If you love playing outdoor games, you can have a great time teaching your child how to play. By now, they can grab and catch a ball on their own and kick it as well. They have developed the ability to use their wrist to turn the handles of the door. If your baby loves to read, you might even catch them turning the pages of their books on their own by the end of the third year.
At this age, babies need to be under constant supervision by their parents or their caretaker because they are very actively moving around. They can twist and pull cabinet doors and drawers on their own which might be impressive given that they are completely safe while doing that. With their general preference of using one hand over the other, you will also be able to figure out if they are right or left-handed by the time they are age three.
Ever wonder what is going on in your little one’s mind? Well, no one can say for sure but what is surely happening is that they are understanding the concept of time. You might even be able to understand this through their ability to use “tense” while they are explaining things to you.
Your baby is becoming more capable of associating memories and experiences with people, places, and things due to their improving memory. Slowly they will be capable of not just storing but processing information and making decisions off on it.
They will be thinking constantly and their minds are constantly wandering. As a result, you will have to answer many questions that you might feel are redundant or even unnecessary at times. So, remember that patience is key while dealing with children and that they want nothing else but to understand better how the world works.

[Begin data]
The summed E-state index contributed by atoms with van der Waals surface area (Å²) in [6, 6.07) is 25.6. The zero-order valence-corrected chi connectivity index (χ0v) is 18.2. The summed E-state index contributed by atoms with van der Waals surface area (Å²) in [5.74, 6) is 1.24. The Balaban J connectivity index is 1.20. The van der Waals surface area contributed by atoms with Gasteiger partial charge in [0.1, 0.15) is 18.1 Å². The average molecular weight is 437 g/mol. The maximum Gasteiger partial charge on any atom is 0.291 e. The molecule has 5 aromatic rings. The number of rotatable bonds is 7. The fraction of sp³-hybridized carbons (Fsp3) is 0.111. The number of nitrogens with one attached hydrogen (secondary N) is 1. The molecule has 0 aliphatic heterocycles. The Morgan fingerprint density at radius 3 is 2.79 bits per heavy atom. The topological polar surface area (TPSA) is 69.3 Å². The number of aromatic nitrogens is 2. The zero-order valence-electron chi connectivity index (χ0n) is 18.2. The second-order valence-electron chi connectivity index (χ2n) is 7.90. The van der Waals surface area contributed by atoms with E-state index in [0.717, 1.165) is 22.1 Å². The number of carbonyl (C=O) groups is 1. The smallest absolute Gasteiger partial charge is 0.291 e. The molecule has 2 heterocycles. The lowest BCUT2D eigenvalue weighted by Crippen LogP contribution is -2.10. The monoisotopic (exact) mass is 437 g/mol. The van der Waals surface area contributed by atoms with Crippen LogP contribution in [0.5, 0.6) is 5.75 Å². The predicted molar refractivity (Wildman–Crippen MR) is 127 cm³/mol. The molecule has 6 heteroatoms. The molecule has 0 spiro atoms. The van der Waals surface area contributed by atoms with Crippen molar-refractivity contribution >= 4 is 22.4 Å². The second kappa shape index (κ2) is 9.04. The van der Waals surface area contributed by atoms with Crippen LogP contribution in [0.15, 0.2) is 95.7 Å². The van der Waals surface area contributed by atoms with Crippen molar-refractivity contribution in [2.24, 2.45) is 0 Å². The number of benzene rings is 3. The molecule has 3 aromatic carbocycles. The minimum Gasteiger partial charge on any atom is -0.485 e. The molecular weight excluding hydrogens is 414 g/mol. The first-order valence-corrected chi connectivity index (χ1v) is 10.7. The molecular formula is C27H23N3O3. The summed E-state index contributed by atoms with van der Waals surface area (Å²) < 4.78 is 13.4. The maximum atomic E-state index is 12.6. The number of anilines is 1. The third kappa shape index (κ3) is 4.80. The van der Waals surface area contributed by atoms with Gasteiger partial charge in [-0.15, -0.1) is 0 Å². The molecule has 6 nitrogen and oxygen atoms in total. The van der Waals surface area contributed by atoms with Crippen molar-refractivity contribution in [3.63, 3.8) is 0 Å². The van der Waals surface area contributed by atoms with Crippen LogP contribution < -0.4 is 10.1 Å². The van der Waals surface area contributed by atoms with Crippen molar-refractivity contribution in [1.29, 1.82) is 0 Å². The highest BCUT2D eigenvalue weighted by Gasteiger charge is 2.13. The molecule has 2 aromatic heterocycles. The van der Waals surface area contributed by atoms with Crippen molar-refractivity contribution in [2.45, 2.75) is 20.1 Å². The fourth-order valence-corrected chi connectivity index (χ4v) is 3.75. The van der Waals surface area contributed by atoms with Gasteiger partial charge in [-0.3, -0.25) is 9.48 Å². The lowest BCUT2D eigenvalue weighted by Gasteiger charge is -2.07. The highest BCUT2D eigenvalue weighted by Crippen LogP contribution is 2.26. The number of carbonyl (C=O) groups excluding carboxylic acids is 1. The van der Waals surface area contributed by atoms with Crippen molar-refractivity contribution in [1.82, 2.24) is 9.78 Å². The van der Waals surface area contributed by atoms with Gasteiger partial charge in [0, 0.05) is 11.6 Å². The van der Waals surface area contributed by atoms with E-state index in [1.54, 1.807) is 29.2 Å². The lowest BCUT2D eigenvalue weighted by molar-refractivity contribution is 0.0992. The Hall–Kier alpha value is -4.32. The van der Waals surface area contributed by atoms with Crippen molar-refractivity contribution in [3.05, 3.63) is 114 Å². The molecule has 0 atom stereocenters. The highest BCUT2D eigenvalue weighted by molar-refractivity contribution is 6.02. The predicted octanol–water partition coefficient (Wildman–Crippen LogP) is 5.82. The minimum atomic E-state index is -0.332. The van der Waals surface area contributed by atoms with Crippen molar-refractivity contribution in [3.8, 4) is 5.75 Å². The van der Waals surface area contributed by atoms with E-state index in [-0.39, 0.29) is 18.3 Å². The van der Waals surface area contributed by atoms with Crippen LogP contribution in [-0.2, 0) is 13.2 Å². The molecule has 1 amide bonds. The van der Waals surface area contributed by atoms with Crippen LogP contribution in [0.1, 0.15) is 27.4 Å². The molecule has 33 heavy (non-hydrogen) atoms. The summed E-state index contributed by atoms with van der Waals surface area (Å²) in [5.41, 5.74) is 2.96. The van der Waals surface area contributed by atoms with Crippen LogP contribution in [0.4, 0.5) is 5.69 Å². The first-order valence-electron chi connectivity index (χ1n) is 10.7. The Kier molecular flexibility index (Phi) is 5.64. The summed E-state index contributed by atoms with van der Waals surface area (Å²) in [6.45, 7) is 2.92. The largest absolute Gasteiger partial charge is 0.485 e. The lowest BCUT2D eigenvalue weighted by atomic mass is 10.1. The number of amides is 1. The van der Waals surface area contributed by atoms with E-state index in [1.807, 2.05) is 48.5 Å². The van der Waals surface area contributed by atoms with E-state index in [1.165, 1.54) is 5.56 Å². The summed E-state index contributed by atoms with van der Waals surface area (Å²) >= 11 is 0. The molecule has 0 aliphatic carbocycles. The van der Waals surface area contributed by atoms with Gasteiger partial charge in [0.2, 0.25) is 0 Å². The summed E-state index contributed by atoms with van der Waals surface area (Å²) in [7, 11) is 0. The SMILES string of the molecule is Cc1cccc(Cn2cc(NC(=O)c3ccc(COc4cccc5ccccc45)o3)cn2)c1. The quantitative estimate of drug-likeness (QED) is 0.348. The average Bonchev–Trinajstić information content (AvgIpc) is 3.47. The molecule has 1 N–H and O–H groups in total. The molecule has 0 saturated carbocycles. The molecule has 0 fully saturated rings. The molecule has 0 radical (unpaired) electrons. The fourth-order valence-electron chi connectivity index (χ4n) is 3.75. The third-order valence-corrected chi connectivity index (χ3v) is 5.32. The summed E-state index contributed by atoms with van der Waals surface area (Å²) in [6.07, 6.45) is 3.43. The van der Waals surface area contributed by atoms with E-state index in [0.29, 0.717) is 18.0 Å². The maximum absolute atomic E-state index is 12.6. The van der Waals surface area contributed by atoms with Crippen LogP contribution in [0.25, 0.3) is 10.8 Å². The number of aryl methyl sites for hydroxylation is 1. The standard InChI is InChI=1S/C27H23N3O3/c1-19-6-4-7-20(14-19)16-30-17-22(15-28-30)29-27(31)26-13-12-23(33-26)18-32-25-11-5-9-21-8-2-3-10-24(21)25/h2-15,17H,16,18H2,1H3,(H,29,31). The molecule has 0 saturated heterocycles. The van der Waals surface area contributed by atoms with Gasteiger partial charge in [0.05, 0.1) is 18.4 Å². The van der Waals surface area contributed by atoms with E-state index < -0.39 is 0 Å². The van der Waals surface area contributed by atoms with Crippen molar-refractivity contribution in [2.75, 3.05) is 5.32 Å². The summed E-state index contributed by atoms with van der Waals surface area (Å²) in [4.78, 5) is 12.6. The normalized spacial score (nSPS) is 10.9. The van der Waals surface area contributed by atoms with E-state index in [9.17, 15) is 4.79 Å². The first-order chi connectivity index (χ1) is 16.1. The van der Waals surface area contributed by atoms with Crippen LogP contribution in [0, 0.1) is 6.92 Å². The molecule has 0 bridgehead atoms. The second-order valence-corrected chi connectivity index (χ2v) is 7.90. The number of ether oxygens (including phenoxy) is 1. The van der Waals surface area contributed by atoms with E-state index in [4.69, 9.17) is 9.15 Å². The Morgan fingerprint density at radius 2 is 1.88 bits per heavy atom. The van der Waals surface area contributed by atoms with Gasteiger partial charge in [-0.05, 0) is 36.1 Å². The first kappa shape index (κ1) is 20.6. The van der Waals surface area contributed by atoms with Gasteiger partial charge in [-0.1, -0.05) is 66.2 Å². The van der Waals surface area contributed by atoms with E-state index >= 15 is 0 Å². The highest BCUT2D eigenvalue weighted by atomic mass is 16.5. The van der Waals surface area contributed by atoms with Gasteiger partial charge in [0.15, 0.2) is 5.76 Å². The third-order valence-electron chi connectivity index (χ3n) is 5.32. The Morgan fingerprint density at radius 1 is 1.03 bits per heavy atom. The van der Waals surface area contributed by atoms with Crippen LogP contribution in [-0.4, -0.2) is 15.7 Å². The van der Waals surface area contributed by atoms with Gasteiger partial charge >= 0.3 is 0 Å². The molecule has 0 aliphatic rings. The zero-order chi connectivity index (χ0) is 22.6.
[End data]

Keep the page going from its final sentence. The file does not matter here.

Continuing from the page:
Apart from these developments, you will see that a three year old will start to get more comfortable around other children. Expect your child to create stories and pretend play.
Concerning Development levels
Every child develops at their own pace. However, there are some milestones that a baby is expected to reach by the time that they reach a certain age. It is recommended that you speak to your health care provider if your child has a problem completing these simple tasks.
- Can’t solve simple puzzles
- Can’t twist open a door
- Avoids eye contact
- Doesn’t balance properly and falls down
- Dislikes playing with either toys or other children
- Doesn’t understand instructions longer than 2 steps
- Starts to lose the ability to do things that they previously could complete
- Doesn’t speak in complete sentences
- Developmental Milestones Skills for 24-36 Months: https://www.littlelukes.com/article/developmental-milestones-skills-for-24-36-months.html
- Social-Emotional Development: 24 to 36 Months: https://www.health.ny.gov/community/infants_children/early_intervention/social-emotional_development/docs/handout_for_parents_24-36mo
- Development During Toddlerhood Age 24 to 36 Months: https://www.verywellfamily.com/early-child-development-24-to-36-months-2162230
- 24–36 Months: Social-Emotional Development: https://www.zerotothree.org/resources/241-24-36-months-social-emotional-development